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China coronavirus: WHO declares international emergency as death toll exceeds 200

BMJ 2020; 368 doi: https://doi.org/10.1136/bmj.m408 (Published 31 January 2020) Cite this as: BMJ 2020;368:m408

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  1. Elisabeth Mahase
  1. The BMJ

The World Health Organization has declared the current novel coronavirus (2019-nCoV) outbreak to be a public health emergency of international concern, as latest figures show that nearly 10 000 people have been infected and that over 200 have died.

WHO’s emergency committee reconvened on 30 January—a week after it first met—to reassess the situation. Tedros Adhanom Ghebreyesus, WHO director general, said that the declaration was “not because of what is happening in China but because of what is happening in other countries.”

He warned, “Our greatest concern is for the virus to spread to countries with weaker health systems that are ill prepared to deal with it.”

The announcement was soon followed by the first two confirmed cases of the virus in the UK. Little detail has been provided on these cases, but the Department of Health and Social Care reported that the patients were from the same family and were receiving specialist NHS care.1

The virus—believed to have originated from a seafood market in Wuhan, China, at the end of 2019—has infected nearly 10 000 people worldwide as of 31 January and has resulted in the deaths of 213 people.

At least 19 countries have now reported cases, although most are in China and no deaths have been reported elsewhere. Eight cases of human to human transmission have been seen in four countries: Germany, Japan, the US, and Vietnam.

Limiting further spread

Speaking at a press conference where he announced the decision to declare an international emergency, Ghebreyesus said, “Although the numbers [outside China] are relatively small compared to the numbers inside China, we must all act together now to limit further spread.”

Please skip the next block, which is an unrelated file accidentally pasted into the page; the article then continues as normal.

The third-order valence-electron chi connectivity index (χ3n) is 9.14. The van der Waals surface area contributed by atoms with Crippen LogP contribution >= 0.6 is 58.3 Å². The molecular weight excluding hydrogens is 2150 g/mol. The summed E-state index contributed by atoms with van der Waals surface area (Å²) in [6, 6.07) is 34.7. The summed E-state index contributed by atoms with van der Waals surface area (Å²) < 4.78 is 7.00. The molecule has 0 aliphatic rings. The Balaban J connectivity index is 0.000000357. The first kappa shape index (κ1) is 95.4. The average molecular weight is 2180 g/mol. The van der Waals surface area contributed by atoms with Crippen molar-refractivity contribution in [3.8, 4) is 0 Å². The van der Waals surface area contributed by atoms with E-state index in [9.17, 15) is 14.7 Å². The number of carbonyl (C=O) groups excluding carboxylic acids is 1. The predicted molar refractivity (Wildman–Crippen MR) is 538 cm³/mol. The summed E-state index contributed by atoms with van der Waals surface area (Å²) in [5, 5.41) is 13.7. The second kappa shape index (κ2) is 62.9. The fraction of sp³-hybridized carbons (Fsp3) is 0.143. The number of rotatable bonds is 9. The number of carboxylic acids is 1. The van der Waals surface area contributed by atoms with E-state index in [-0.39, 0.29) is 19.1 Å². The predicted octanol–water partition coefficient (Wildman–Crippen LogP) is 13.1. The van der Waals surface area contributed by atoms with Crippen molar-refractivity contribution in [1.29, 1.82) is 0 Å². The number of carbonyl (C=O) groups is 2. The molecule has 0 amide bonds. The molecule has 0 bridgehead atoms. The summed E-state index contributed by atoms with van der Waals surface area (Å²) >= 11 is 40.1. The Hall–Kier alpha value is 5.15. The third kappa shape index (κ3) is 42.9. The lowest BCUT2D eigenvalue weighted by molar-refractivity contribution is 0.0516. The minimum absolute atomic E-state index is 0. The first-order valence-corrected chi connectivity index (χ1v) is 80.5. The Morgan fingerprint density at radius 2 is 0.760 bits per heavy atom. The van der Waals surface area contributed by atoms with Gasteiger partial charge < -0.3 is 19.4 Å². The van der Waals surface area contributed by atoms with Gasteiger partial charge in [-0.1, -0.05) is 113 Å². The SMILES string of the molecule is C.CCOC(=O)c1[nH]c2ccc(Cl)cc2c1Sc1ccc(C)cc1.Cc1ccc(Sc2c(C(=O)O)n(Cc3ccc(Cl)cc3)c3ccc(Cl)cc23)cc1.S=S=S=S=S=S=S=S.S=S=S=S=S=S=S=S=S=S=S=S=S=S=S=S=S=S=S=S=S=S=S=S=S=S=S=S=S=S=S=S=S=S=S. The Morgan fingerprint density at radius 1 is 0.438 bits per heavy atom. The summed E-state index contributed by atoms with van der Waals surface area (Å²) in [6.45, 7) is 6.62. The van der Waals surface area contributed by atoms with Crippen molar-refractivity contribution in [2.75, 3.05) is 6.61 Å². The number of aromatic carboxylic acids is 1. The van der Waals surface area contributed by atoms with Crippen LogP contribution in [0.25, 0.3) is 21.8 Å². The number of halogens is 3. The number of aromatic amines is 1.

In a statement after the conference WHO said, “The committee believes that it is still possible to interrupt virus spread, provided that countries put in place strong measures to detect disease early, isolate and treat cases, trace contacts, and promote social distancing measures commensurate with the risk.”

It told countries to expect “further international exportation of cases.” Countries should ensure that they are prepared for containment, active surveillance, early detection, isolation and case management, contact tracing, and full data sharing with WHO, it added.

Jeremy Farrar, director of the UK biomedical research charity the Wellcome Trust, said, “This virus has spread at unprecedented scale and speed, with cases passing between people in multiple countries across the world. Declaration of an international emergency will undoubtedly sharpen governments’ focus on protecting citizens.

“But we must also step up as an international community to make sure no one is left behind—with all interventions, including public health measures, diagnostics, treatments, and vaccines available to everyone.”

WHO also announced that it was sending a multidisciplinary team of experts to China to work with researchers on the ground. The mission should “review and support efforts to investigate the animal source of the outbreak, the clinical spectrum of the disease and its severity, the extent of human to human transmission in the community and in healthcare facilities, and efforts to control the outbreak,” the emergency committee said.

Meanwhile, around 60 key research organisations and journals, including The BMJ, have signed a joint statement pledging to “rapidly and openly” share research data and findings relevant to the outbreak, to “inform the public health response and help save lives.”

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